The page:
Pickmore, Francis (c.1756-1818)
Francis Pickmore was born circa 1756, probably in England. He was acquainted with
Newfoundland early in his naval career, being stationed there as a lieutenant in 1777. By 1814 he
had reached the rank of vice-admiral, and he was appointed governor of Newfoundland in 1816,
arriving in September that year.
Pickmore's term coincided with a period of economic and social crisis. A severe economic
depression had hit the island following the Napoleonic wars, and a large number of immigrants,
mainly from Ireland, placed a great strain on available resources. Fires in St. John's further
aggravated the situation, and provisions were short. Pickmore only stayed for two months in
1816, and his second-in-command, Commander David Buchan, remained to take charge.
Pickmore did not return until the autumn of 1817, and became the first governor of
Newfoundland to stay the winter. The seal and cod fisheries had been poor, and he faced a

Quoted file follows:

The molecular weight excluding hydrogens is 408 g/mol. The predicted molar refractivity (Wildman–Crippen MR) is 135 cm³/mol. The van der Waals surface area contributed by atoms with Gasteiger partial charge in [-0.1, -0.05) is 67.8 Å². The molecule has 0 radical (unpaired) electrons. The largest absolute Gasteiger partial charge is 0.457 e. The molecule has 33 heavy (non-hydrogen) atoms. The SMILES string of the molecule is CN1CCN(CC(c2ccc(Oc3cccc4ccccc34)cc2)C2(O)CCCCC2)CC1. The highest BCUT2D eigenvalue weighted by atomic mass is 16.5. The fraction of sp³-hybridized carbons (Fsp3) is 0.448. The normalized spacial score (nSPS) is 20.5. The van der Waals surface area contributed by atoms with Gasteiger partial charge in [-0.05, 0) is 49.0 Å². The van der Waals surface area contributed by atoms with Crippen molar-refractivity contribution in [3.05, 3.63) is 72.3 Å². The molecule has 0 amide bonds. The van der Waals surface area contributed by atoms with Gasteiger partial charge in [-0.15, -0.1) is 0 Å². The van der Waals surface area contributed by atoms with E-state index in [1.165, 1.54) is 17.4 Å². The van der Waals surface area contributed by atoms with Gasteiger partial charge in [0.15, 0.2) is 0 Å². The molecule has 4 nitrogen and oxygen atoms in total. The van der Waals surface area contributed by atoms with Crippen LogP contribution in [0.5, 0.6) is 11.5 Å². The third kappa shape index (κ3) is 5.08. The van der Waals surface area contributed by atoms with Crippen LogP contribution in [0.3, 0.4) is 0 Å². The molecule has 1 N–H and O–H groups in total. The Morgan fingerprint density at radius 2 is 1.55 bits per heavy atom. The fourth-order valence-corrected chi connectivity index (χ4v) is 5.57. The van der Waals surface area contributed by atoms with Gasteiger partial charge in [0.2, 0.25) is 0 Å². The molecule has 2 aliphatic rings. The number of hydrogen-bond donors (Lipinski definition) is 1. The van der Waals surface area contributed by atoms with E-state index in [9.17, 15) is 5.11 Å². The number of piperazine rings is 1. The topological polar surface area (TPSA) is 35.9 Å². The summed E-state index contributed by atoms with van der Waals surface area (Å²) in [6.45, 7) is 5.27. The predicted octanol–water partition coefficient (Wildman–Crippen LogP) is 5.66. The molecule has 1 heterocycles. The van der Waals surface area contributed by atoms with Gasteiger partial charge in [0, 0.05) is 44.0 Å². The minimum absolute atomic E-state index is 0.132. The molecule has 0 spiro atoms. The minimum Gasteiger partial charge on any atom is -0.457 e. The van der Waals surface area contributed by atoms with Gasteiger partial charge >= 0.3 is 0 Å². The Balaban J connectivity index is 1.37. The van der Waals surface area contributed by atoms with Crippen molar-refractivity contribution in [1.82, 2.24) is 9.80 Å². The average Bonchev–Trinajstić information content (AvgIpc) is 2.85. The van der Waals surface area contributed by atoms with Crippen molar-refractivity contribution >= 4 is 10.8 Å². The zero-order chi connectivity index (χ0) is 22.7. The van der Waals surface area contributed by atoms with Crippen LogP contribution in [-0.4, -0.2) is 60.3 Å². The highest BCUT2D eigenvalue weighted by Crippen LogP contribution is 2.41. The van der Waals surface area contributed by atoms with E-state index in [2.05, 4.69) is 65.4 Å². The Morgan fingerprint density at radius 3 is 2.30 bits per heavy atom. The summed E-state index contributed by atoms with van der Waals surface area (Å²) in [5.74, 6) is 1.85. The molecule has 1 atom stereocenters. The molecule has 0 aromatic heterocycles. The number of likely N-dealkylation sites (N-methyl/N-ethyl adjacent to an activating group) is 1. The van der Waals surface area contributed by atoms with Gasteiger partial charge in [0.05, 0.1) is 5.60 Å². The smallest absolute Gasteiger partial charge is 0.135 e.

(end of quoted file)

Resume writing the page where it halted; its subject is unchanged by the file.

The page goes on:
Conditions were probably worse than the year earlier, and the season that followed became
known as the "Winter of the Rals" (rowdies). There was a severe frost from November onwards.
Fires during the same month destroyed houses and stores of provisions, and left about 2,000
people homeless. Vandalism and social disorder followed.
Pickmore did what he could to alleviate the situation, but he was not in good health. His residence
at Fort Townshend, built for summer use, was cold and uncomfortable. The combination of hard
work and harsh living conditions killed him. He died in St. John's on 24 February, 1818. Captain
John Bowker, a senior officer under Pickmore's command, acted as governor until Governor Sir
Charles Hamilton arrived in July.
<< Previous Governor |
Next Governor >>